However, we also understand that the world changes. We gain access to new technologies, there are new clever people in the world, and our understandings of situations change. There is *always* room for improvement in this space, just as any other. Want to do something substantively “better” or different than what the existing tools and organizations already do? Here’s what you need to know:

A component, not a solution

The software-based frontend and backing database are a TINY FRACTION of the overall system of missing persons reunification efforts. People are often missing for a *reason*, possibly because of political unrest, domestic violence, or displacement. If your platform publishes photos of someone or their geographic location, will someone try to come after them? Can you protect their physical and emotional wellbeing? There are national and international laws in place to protect such individuals, especially children, and your component of the system must be in alignment with those laws (or have a damn good and intentional reason for not being as such). Ethically, you should also respect an individual’s desire or need for privacy. In the Missing Persons Community of Interest, organizations handling missing persons data are reviewed by external parties for their ability to perform long-term maintainence and protection of said data. You and your tool will need to undergo the same rigor before being launched.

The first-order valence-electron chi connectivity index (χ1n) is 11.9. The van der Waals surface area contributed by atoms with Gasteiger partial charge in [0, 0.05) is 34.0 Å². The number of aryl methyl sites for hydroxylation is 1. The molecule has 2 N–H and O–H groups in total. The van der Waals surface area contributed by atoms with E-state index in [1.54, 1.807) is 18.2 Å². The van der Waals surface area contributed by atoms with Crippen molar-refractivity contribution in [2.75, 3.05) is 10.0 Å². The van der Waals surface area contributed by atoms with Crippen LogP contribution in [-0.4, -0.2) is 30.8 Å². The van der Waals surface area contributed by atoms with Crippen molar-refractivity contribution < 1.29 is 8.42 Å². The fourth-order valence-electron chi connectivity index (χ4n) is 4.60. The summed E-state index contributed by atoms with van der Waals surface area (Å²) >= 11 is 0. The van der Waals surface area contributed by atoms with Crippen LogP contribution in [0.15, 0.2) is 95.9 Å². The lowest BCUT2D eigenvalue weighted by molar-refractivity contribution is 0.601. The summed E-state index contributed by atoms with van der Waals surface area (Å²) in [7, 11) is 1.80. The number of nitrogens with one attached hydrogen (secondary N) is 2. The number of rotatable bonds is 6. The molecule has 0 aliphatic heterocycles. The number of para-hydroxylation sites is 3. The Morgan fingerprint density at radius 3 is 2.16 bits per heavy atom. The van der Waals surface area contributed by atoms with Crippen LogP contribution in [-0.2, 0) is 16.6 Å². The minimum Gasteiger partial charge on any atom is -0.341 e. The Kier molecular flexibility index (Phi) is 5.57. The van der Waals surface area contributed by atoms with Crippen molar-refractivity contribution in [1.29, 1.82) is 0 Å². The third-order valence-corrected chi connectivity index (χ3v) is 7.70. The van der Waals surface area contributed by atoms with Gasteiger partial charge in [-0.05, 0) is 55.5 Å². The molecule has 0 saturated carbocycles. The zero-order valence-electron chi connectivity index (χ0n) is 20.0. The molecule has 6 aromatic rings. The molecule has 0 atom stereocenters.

Complications versus easing interaction

Your goal is to make finding loved ones easier, right? Think about how many tools are already in play (see “This is an inhabited space” section above), and what adding one more to the mix would be like. Every new missing persons platform is another point of decision-making stress on the missing persons and those seeking them. Imagine being asked for personal information about yourself while under extreme duress over and over and over again.. or having to repeatedly enter in the details of someone you love and are deeply worried about while on a desperate search for them. The listed existing tools have gone through (and in some cases, are still working out) data sharing flows to reduce these stressors while still maintaining their committments to privacy and security of the data they hold. If you launch your tool, you’ll need to adhere to the same levels of empathy, respect, privacy, and sharing. (Side note, please don’t start a “uniting platform,” either, lest we get here. That’s what sharing standards are about.)

We look forward to your heartfelt, well-thought out contributions to this space.

Tim and Willow

Adventures with the TSA

In the last month, I’ve had two interesting experiences with the TSA. Both times, the airline ended up saving the day. I’m writing this not as a “LOOK HOW BAD THIS HAS BECOME!” as I have friends in targeted demographics as well as friends on lists who consistently get detained, and they already write far more eloquently and intimately about that side of things than I could wish to. This is more a “look at what this is like, for someone who is socially aware but also not in a tracking system” (that I know of).